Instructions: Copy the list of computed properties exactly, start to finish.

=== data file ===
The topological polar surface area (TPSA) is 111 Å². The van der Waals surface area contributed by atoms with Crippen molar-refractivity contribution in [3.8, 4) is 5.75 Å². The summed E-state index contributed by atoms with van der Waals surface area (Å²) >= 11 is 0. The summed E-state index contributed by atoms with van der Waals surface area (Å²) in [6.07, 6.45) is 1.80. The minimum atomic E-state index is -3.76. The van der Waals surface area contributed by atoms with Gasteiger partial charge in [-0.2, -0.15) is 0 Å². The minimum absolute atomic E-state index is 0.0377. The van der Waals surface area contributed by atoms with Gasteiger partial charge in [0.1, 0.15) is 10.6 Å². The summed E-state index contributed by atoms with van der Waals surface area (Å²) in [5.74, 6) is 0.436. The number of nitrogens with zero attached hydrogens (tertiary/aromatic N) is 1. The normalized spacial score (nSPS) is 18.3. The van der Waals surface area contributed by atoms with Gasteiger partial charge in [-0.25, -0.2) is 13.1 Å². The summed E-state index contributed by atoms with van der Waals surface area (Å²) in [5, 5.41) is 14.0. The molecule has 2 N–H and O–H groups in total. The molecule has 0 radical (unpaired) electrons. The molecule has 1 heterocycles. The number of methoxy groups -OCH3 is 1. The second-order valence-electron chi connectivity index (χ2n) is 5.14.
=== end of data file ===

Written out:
The topological polar surface area (TPSA) is 111 Å². The van der Waals surface area contributed by atoms with Crippen molar-refractivity contribution in [3.8, 4) is 5.75 Å². The summed E-state index contributed by atoms with van der Waals surface area (Å²) >= 11 is 0. The summed E-state index contributed by atoms with van der Waals surface area (Å²) in [6.07, 6.45) is 1.80. The minimum atomic E-state index is -3.76. The van der Waals surface area contributed by atoms with Gasteiger partial charge in [-0.2, -0.15) is 0 Å². The minimum absolute atomic E-state index is 0.0377. The van der Waals surface area contributed by atoms with Gasteiger partial charge in [0.1, 0.15) is 10.6 Å². The summed E-state index contributed by atoms with van der Waals surface area (Å²) in [5.74, 6) is 0.436. The number of nitrogens with zero attached hydrogens (tertiary/aromatic N) is 1. The normalized spacial score (nSPS) is 18.3. The van der Waals surface area contributed by atoms with Gasteiger partial charge in [-0.25, -0.2) is 13.1 Å². The summed E-state index contributed by atoms with van der Waals surface area (Å²) in [5, 5.41) is 14.0. The molecule has 2 N–H and O–H groups in total. The molecule has 0 radical (unpaired) electrons. The molecule has 1 heterocycles. The number of methoxy groups -OCH3 is 1. The second-order valence-electron chi connectivity index (χ2n) is 5.14.